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As we drove into town we spotted our old friends Yasha and Jürgen, fueling up before leaving town, and they joined us at the pizza place (Chocolatería Josh Aike) in time for pie and coffee.  We caught up on the news, they hit the road, and we headed further into the park to go exploring.  We shortly ran into this amazing couple, from San Francisco.  They have been living in their car (with a tent so they can camp in favorable weather) for the last 18 months, as they have traveled south from the United States, essentially covering much of the same ground that we have – but in a car, mind you.  Astounding!  Quite heroic, actually.  We had a lovely long chat, and then parted.  They are headed further south, to Ushuaia, so quite likely we won’t see them again.  Must look them up when we all are back in the States.  

The next day we were heading out of town, looking for new adventures, when we stopped to talk with other familiar faces (there’s only one road down here to see everything; once you meet someone, if they are also traveling clockwise, you are bound to see them several more times).  They told us that about 30 miles out of town Yasha and Jürgen were stranded at the side of the road, with mechanical trouble.  We did, indeed, shortly come up on them.  We stopped for awhile, to commiserate.  Yet another couple had shortly arrived, and they were getting ready to tow Yasha and Jürgen back into town, where the local mechanic would hopefully be able to take care of them.  We all hugged, reminded ourselves that none of us were secure from the possibility of similar trouble, crossed our fingers and went on.  (Yasha and Jürgen were able to get a quick fix and were back on the road the next day.)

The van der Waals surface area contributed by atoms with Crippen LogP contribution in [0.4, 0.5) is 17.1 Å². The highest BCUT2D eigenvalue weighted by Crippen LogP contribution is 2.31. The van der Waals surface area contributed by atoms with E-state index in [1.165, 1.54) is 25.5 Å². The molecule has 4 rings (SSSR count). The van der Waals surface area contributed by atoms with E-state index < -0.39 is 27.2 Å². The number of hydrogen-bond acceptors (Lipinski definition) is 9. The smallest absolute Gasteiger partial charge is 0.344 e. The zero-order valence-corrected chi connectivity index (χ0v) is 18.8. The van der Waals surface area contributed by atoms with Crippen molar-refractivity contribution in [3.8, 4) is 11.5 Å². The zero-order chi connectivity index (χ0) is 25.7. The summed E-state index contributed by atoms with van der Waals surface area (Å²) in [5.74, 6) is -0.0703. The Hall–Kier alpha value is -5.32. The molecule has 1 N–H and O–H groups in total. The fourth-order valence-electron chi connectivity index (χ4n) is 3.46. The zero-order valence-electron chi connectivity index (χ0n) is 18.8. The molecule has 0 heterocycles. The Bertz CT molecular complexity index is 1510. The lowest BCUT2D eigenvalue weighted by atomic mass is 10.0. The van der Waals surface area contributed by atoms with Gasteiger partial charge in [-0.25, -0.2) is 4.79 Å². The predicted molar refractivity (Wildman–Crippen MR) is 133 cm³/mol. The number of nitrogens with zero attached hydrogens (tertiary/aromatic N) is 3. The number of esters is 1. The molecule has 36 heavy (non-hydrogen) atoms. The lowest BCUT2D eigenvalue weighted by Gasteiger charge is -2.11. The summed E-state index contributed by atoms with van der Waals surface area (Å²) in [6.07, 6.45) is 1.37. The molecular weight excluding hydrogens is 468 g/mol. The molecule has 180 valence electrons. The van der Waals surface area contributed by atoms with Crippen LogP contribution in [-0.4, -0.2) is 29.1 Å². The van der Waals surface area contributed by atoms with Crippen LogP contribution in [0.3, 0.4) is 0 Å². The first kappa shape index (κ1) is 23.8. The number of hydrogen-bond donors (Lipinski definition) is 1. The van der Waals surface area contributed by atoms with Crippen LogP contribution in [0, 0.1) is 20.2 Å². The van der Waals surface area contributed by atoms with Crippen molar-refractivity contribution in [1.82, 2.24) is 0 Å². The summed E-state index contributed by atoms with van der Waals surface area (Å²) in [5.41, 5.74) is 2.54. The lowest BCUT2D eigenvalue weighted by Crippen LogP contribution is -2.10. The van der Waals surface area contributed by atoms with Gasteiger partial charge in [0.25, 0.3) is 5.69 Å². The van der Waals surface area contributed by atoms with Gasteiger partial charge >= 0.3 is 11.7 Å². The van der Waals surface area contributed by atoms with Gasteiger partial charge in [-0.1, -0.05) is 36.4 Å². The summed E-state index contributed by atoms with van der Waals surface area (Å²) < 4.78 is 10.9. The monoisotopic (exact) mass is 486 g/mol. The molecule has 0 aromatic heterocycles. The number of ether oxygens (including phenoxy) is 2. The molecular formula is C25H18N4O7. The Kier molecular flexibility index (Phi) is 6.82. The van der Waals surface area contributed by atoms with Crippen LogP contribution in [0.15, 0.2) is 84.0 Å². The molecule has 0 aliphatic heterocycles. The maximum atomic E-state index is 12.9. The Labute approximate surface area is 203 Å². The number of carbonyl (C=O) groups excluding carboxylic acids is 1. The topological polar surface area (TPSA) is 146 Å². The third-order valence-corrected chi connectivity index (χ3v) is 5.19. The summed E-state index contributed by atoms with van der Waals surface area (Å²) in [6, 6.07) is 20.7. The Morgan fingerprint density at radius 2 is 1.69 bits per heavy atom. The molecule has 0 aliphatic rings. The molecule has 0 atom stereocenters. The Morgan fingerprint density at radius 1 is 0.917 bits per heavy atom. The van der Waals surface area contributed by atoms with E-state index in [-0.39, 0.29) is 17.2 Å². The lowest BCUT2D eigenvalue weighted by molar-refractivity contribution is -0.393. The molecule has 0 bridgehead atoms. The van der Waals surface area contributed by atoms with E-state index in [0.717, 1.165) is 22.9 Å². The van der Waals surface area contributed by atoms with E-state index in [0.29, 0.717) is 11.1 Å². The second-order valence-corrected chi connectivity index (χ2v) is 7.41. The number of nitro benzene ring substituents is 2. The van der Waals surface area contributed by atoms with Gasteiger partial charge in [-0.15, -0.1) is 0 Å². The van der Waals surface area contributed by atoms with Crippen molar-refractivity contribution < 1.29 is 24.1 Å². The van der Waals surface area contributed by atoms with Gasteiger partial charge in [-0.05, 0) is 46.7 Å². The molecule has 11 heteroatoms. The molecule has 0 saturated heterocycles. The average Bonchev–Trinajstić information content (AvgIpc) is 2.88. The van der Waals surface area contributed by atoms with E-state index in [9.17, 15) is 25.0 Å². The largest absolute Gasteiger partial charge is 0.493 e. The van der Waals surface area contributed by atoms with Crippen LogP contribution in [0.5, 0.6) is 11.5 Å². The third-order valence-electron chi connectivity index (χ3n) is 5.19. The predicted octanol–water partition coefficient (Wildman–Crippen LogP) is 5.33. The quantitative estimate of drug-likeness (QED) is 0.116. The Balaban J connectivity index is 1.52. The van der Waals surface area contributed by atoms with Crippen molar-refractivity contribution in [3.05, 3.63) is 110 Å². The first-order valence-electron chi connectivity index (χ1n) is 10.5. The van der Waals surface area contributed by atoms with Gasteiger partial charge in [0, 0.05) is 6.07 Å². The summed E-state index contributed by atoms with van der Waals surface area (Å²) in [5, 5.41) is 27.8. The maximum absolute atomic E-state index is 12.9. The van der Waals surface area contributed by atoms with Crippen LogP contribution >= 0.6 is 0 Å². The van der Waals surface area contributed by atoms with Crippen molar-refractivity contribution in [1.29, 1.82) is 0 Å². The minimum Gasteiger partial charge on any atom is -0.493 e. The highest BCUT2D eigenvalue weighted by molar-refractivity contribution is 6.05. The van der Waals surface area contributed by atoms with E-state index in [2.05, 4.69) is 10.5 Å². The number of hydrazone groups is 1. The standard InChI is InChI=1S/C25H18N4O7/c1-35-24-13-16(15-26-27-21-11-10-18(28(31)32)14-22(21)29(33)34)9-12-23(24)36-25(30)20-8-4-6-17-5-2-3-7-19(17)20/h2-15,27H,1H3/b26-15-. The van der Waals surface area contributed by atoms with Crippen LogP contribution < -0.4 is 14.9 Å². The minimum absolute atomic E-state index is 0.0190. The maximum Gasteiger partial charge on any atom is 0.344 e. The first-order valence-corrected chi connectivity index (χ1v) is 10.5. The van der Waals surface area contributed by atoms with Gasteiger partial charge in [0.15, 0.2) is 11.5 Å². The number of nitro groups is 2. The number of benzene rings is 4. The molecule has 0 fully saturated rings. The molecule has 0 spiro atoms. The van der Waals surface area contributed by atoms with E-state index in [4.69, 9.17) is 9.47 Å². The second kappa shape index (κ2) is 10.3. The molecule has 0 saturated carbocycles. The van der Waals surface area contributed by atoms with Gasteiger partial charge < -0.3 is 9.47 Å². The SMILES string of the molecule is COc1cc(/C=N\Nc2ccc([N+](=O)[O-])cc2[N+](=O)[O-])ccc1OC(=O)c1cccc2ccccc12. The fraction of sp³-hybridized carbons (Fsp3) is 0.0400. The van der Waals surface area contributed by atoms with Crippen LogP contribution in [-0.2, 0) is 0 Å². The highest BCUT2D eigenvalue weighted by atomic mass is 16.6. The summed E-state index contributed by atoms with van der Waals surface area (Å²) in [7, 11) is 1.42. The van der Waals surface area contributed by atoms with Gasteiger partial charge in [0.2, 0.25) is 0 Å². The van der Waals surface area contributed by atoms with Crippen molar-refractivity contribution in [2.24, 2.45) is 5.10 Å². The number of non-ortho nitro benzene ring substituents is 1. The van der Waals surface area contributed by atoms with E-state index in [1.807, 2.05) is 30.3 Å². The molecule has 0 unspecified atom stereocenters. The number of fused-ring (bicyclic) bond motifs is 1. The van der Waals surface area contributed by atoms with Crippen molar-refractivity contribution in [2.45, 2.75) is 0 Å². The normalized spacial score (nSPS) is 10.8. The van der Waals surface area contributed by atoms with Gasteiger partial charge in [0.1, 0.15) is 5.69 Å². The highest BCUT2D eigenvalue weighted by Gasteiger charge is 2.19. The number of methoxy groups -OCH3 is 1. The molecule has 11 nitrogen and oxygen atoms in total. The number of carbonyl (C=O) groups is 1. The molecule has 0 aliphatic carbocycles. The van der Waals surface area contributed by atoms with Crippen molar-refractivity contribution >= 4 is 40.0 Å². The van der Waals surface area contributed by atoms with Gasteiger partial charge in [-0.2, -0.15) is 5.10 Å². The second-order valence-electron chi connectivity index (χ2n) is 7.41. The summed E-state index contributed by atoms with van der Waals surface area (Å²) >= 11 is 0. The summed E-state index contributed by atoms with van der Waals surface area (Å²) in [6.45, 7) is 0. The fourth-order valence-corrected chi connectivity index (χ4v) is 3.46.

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The next possible interesting stop was to be Perito Moreno NP, although no one knew much about it.  We trucked up Rte 40 to the turn, and even went in a ways; but it all looked very familiar, and not really exciting enough for the long detour, so we eventually turned back to La Cuarenta.  

And ya know, this road really is pretty boring, and even pretty bad in places.  Short distances would be paved, and then it was back to the old rocky ripio (their version of wash-boarding that goes on forever).  At one point Rick was entertained enough by what he saw in the road to turn around, go back, get out his camera, and take a bunch of pictures of – a dead hairy armadillo.  (“You’ve got to be kidding,” I said.)  Just as ugly as the ones in Texas, but with a furry belly.  

Two things going for this area:  incredible sunrises and sunsets (they last forever and take over the entire sky – 360 degrees); and rheas.  Now your rhea is more fun than the average bird.  They look like small ostriches.  They don’t fly.  They flap and run around like crazy; I think we’ve mentioned this before.  Rick says they remind him of a housewife in bathrobe and curlers, scurrying off because she isn’t dressed.